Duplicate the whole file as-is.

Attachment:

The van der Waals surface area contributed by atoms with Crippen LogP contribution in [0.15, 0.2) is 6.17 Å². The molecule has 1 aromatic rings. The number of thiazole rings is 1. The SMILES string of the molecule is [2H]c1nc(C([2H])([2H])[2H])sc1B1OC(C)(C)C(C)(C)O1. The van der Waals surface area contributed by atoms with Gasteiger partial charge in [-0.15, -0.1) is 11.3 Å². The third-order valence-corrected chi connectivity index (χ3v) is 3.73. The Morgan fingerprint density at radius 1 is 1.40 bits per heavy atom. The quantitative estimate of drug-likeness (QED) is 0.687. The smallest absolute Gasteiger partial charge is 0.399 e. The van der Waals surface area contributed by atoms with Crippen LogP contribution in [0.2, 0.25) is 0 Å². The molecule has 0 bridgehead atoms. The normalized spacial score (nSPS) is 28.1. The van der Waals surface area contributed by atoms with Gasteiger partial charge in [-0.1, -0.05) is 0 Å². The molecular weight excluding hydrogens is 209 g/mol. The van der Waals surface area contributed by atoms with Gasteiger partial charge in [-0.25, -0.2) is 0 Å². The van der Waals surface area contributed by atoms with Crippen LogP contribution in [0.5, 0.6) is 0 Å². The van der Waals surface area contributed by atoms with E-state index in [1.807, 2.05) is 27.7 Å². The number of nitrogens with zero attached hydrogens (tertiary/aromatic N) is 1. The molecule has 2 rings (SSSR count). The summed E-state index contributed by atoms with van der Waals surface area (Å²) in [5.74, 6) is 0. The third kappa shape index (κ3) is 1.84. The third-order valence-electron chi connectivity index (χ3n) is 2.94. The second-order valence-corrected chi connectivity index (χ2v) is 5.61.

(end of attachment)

The van der Waals surface area contributed by atoms with Crippen LogP contribution in [0.15, 0.2) is 6.17 Å². The molecule has 1 aromatic rings. The number of thiazole rings is 1. The SMILES string of the molecule is [2H]c1nc(C([2H])([2H])[2H])sc1B1OC(C)(C)C(C)(C)O1. The van der Waals surface area contributed by atoms with Gasteiger partial charge in [-0.15, -0.1) is 11.3 Å². The third-order valence-corrected chi connectivity index (χ3v) is 3.73. The Morgan fingerprint density at radius 1 is 1.40 bits per heavy atom. The quantitative estimate of drug-likeness (QED) is 0.687. The smallest absolute Gasteiger partial charge is 0.399 e. The van der Waals surface area contributed by atoms with Crippen LogP contribution in [0.2, 0.25) is 0 Å². The molecule has 0 bridgehead atoms. The normalized spacial score (nSPS) is 28.1. The van der Waals surface area contributed by atoms with Gasteiger partial charge in [-0.1, -0.05) is 0 Å². The molecular weight excluding hydrogens is 209 g/mol. The van der Waals surface area contributed by atoms with Gasteiger partial charge in [-0.25, -0.2) is 0 Å². The van der Waals surface area contributed by atoms with Crippen LogP contribution in [0.5, 0.6) is 0 Å². The van der Waals surface area contributed by atoms with E-state index in [1.807, 2.05) is 27.7 Å². The number of nitrogens with zero attached hydrogens (tertiary/aromatic N) is 1. The molecule has 2 rings (SSSR count). The summed E-state index contributed by atoms with van der Waals surface area (Å²) in [5.74, 6) is 0. The third kappa shape index (κ3) is 1.84. The third-order valence-electron chi connectivity index (χ3n) is 2.94. The second-order valence-corrected chi connectivity index (χ2v) is 5.61.